Animal Rights & Animal Welfare in Science

Instructor: Artem Cheprasov

Artem has a doctor of veterinary medicine degree.

In this lesson, you will learn about how animals are used by the scientific community, and how that ties into the concept of animal rights and welfare.

Animals and Science

We cannot live without animals. We need farm animals for food. We need dogs to help people 'see' and detect seizures. We need cats to scoff at us. We also need animals to stay healthy. We use many different animals, such as dogs, rodents, birds, and monkeys in scientific and medical experiments. Without them, we wouldn't have developed most of the drugs found throughout this world, ones that have saved someone you know from an infectious disease, cancer, or something else. Maybe even your life was saved!

Behind this ability for us to live long and healthy lives lie millions of dead animals, many of which suffered immensely in order to advance medicine and science. Let's go over how animal rights and welfare influence how animals are treated in scientific and medical experiments.

Do Animals Have Rights?

When it comes to using animals in scientific experiments, including medical ones, animals do not have legal rights. Not in the sense of the right to choose to avoid being in such an experiment. They do not have the right to choose to avoid any suffering they may experience due to the experimentation. They do not have the right to exist outside a cage in a lab and instead roam free in the wild.

This is simply because animals are viewed as a piece of property and not as a 'person' in the legal sense. As a result of this legal framework, we are able to use all sorts of animals for scientific experiments and perform many different experiments upon them. Some of these experiments are highly regulated within our next section's topics, that of animal welfare, but there are highly classified facilities all over the world that are not subject to any consideration of animal welfare, let alone animal rights. It makes you wonder what goes on behind those closed doors.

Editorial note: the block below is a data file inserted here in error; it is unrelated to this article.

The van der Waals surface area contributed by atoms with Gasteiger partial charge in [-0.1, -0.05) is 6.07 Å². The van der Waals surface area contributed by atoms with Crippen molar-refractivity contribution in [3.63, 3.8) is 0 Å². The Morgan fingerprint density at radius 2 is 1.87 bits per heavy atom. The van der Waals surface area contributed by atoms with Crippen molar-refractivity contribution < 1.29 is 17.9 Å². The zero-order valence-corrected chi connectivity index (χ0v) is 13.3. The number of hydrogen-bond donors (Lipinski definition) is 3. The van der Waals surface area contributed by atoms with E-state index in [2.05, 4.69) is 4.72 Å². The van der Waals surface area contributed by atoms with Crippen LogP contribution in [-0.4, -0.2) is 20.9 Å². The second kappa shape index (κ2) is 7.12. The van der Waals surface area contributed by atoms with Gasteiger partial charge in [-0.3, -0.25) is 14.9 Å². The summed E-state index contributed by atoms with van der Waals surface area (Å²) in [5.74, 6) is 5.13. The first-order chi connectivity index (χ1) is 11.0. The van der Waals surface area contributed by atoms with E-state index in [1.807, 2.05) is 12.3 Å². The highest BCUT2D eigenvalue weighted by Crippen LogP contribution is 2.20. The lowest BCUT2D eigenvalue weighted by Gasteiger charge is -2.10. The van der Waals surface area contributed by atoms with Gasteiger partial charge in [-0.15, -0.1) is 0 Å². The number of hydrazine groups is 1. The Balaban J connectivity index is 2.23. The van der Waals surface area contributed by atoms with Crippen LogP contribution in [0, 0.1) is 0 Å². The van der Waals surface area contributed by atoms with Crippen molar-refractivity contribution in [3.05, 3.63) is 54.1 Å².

Animal Welfare & Experimentation

So, to reiterate, animal rights is not a concept that's part of scientific and medical experimentation. If animals did have rights to choose their own destiny, very few would be found willingly wandering into a medical testing facility, let alone being caged in one, or experimented upon. However, under some U.S. laws, animals are afforded some minimal welfare, or general well-being.

One of the most important laws regarding this was passed in 1966, and it's called the Animal Welfare Act (AWA). The animal welfare act provides for minimum standards of care that must be provided for animals used in research.

What does this mean? First, we need to define what an 'animal' is with respect to the legal framework of the AWA. By definition the AWA legally defines an 'animal' very differently than a biologist would. An animal, according to the AWA is any:

  • Dog or cat
  • Nonhuman primate
  • Guinea pig
  • Hamster
  • Rabbit
  • (Almost) any warm-blooded animal used for research, teaching, exhibition, or as a pet

Take a look at that list again. Do you see anything that's missing? Legally, the AWA does not consider the following as an 'animal' or at the very least an 'animal' that's afforded the protections of the AWA. This includes:

  • Horses that are not used for research purposes
  • Birds
  • Rats of the genus Rattus bred for research
  • Mice of the genus Mus bred for research
  • Farm animals, including poultry, which are to be used for food, fiber, or agricultural research
  • Fish
  • Invertebrates (crustaceans and insects)

The AWA also doesn't protect its defined animals everywhere. For example, some activities not covered under the AWA include pet stores, hobby breeders, and private owners of exotic pets.

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